United Airlines CEO Oscar Munoz said he felt "shame" when watching viral videos of a passenger being dragged from his seat aboard a Sunday night flight, in an interview with "Good Morning America" on Wednesday.
He committed the third-largest USA airline to "a thorough review" of its policies for handling oversold flights and vowed to report back to the public by April 30. United employees explained the situation to the man several times and when he refused, they followed Department of Transportation protocol and called local law enforcement to forcibly remove him from the plane.
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United's decision to have airport security remove a man from his seat to make room for employees overshadows the broader trend in 2016, when airlines forced only six out of every 100,000 passengers to surrender seats on oversold planes. "We can't do that".
The incident has spotlighted the common practice of overbooking and bumping passengers from flights, which airlines rely upon to avoid losing money on seats left empty by no-show passengers.
The extraordinary move comes following an extraordinary event. Shares in United Airlines slipped by 4% Tuesday, and the company's market value plummeted by $1 billion. After the blunder of the initial incident was compounded by a series of botched public responses, the Chicago-based carrier is stepping up the effort to get back in consumers' good graces.
Emirates threw a major shade at the statement made last month by United Airlines CEO Oscar Munoz.
"That is not who our family at United is", he said.
It wasn't until Tuesday that Munoz was more contrite. Like you, I continue to be disturbed by what happened on this flight and I deeply apologise to the customer forcibly removed and to all the customers aboard.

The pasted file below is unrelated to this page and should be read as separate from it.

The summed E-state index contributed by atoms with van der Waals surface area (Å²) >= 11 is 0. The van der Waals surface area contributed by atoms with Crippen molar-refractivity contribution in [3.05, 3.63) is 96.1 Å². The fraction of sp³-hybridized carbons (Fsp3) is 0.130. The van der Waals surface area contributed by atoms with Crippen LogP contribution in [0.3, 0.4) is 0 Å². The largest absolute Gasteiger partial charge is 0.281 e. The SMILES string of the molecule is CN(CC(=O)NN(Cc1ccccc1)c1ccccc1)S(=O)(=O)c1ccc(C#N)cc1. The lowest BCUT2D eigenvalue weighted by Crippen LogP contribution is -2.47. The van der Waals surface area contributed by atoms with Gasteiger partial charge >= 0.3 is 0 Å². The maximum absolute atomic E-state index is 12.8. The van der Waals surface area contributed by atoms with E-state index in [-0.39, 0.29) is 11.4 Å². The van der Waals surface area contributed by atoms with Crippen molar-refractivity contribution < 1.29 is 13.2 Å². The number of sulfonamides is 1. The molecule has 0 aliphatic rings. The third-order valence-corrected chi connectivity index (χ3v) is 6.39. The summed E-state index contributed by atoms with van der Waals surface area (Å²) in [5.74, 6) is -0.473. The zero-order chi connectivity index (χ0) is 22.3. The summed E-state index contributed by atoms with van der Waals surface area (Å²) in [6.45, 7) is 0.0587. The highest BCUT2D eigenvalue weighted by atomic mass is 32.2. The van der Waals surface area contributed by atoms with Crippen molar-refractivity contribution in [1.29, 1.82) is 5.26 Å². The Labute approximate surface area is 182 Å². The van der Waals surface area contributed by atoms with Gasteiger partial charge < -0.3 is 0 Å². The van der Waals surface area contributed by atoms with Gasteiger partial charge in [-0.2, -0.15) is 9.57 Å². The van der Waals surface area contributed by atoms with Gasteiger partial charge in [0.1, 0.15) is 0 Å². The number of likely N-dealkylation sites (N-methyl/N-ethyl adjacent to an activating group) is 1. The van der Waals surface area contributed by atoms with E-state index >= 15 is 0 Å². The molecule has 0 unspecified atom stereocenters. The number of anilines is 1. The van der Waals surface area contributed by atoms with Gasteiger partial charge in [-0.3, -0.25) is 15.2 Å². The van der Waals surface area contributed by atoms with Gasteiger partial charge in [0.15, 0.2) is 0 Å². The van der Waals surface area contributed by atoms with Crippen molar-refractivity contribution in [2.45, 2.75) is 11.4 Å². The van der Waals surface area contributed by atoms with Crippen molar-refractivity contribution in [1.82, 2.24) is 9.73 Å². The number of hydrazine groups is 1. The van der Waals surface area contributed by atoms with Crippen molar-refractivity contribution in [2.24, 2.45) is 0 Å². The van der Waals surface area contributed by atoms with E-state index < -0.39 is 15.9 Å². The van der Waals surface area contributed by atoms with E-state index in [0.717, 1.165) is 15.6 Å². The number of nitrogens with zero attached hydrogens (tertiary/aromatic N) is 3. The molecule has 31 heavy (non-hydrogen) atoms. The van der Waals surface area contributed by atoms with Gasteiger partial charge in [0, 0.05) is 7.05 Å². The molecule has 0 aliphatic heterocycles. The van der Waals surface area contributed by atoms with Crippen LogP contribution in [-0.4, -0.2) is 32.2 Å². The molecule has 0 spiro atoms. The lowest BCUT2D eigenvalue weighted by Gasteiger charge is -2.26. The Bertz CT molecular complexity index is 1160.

When asked if he has spoken to Dr. Dao, Munoz said that while he has not, he has tried to contact him and looks forward to apologizing to the best of his ability.
No lawsuit has been filed, but the legal team has already taken a move in that direction by filing court papers asking that the airline and the city preserve evidence in the case.
A City Council committee is questioning officials from the Chicago Aviation Department and United Airlines about why a passenger was dragged from a United Express flight at O'Hare Airport.
Aviation Commissioner Ginger Evans told the committee that the officers had the authority to board the flight but that what happened on the plane is being investigated.
Munoz also said the airline needs to give its employees more latitude to be flexible in trying to resolve situations like the one on the Sunday flight without resorting to calling in law enforcement.
The incident involving Dao happened Sunday evening in Chicago aboard a plane bound for Louisville. The department announced on Wednesday that two more officers have been placed on leave.
Joya and Forest Cummings were sitting behind Dao on the United flight and began recording video after an airline supervisor asked Dao to leave the plane and he refused.
Munoz told ABC he had no plans to resign over the incident.
Three people got off the flight, but the fourth said he was a doctor and needed to get home to treat patients on Monday.